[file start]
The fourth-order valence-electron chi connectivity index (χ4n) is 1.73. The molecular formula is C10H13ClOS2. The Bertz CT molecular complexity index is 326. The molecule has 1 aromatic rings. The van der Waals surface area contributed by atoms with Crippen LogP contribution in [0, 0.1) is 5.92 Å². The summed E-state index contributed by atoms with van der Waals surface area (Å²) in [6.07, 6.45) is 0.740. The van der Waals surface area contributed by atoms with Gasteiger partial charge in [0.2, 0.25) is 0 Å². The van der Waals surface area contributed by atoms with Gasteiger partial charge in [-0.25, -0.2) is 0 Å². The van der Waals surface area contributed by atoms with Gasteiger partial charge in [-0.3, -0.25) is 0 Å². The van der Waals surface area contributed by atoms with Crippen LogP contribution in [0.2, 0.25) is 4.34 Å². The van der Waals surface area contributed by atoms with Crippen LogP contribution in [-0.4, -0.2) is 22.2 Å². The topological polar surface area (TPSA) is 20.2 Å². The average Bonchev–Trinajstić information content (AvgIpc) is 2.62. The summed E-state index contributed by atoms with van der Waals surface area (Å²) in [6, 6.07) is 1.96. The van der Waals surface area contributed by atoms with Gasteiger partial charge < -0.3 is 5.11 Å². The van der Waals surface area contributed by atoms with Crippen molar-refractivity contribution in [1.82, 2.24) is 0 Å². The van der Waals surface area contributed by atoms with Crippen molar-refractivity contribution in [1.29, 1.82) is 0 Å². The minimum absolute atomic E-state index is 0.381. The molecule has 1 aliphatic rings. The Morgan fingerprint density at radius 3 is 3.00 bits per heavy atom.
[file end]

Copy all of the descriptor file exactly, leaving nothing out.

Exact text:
The fourth-order valence-electron chi connectivity index (χ4n) is 1.73. The molecular formula is C10H13ClOS2. The Bertz CT molecular complexity index is 326. The molecule has 1 aromatic rings. The van der Waals surface area contributed by atoms with Crippen LogP contribution in [0, 0.1) is 5.92 Å². The summed E-state index contributed by atoms with van der Waals surface area (Å²) in [6.07, 6.45) is 0.740. The van der Waals surface area contributed by atoms with Gasteiger partial charge in [0.2, 0.25) is 0 Å². The van der Waals surface area contributed by atoms with Gasteiger partial charge in [-0.25, -0.2) is 0 Å². The van der Waals surface area contributed by atoms with Gasteiger partial charge in [-0.3, -0.25) is 0 Å². The van der Waals surface area contributed by atoms with Crippen LogP contribution in [0.2, 0.25) is 4.34 Å². The van der Waals surface area contributed by atoms with Crippen LogP contribution in [-0.4, -0.2) is 22.2 Å². The topological polar surface area (TPSA) is 20.2 Å². The average Bonchev–Trinajstić information content (AvgIpc) is 2.62. The summed E-state index contributed by atoms with van der Waals surface area (Å²) in [6, 6.07) is 1.96. The van der Waals surface area contributed by atoms with Gasteiger partial charge < -0.3 is 5.11 Å². The van der Waals surface area contributed by atoms with Crippen molar-refractivity contribution in [1.82, 2.24) is 0 Å². The van der Waals surface area contributed by atoms with Crippen molar-refractivity contribution in [1.29, 1.82) is 0 Å². The minimum absolute atomic E-state index is 0.381. The molecule has 1 aliphatic rings. The Morgan fingerprint density at radius 3 is 3.00 bits per heavy atom.